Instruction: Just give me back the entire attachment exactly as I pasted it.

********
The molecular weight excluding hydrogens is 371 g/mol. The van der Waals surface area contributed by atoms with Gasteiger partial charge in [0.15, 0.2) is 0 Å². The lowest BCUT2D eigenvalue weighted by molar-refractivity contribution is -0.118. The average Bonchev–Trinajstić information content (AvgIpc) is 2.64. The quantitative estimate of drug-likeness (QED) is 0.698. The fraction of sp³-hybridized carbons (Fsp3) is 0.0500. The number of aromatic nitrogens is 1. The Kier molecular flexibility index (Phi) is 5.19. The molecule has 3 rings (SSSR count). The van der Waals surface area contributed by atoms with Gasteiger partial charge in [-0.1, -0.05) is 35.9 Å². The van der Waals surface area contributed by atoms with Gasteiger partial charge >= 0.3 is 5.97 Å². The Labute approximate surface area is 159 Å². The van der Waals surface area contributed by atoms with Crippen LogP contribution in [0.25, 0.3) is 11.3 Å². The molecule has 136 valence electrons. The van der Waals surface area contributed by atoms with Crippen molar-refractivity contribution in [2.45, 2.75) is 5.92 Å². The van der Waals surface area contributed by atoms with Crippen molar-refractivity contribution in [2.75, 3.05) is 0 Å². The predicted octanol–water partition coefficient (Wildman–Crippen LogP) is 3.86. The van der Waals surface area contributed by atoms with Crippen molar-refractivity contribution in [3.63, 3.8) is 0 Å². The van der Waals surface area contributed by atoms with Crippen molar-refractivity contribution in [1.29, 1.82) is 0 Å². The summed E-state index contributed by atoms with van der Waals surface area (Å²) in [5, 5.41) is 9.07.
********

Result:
The molecular weight excluding hydrogens is 371 g/mol. The van der Waals surface area contributed by atoms with Gasteiger partial charge in [0.15, 0.2) is 0 Å². The lowest BCUT2D eigenvalue weighted by molar-refractivity contribution is -0.118. The average Bonchev–Trinajstić information content (AvgIpc) is 2.64. The quantitative estimate of drug-likeness (QED) is 0.698. The fraction of sp³-hybridized carbons (Fsp3) is 0.0500. The number of aromatic nitrogens is 1. The Kier molecular flexibility index (Phi) is 5.19. The molecule has 3 rings (SSSR count). The van der Waals surface area contributed by atoms with Gasteiger partial charge in [-0.1, -0.05) is 35.9 Å². The van der Waals surface area contributed by atoms with Gasteiger partial charge >= 0.3 is 5.97 Å². The Labute approximate surface area is 159 Å². The van der Waals surface area contributed by atoms with Crippen LogP contribution in [0.25, 0.3) is 11.3 Å². The molecule has 136 valence electrons. The van der Waals surface area contributed by atoms with Crippen molar-refractivity contribution in [2.45, 2.75) is 5.92 Å². The van der Waals surface area contributed by atoms with Crippen molar-refractivity contribution in [2.75, 3.05) is 0 Å². The predicted octanol–water partition coefficient (Wildman–Crippen LogP) is 3.86. The van der Waals surface area contributed by atoms with Crippen molar-refractivity contribution in [3.63, 3.8) is 0 Å². The van der Waals surface area contributed by atoms with Crippen molar-refractivity contribution in [1.29, 1.82) is 0 Å². The summed E-state index contributed by atoms with van der Waals surface area (Å²) in [5, 5.41) is 9.07.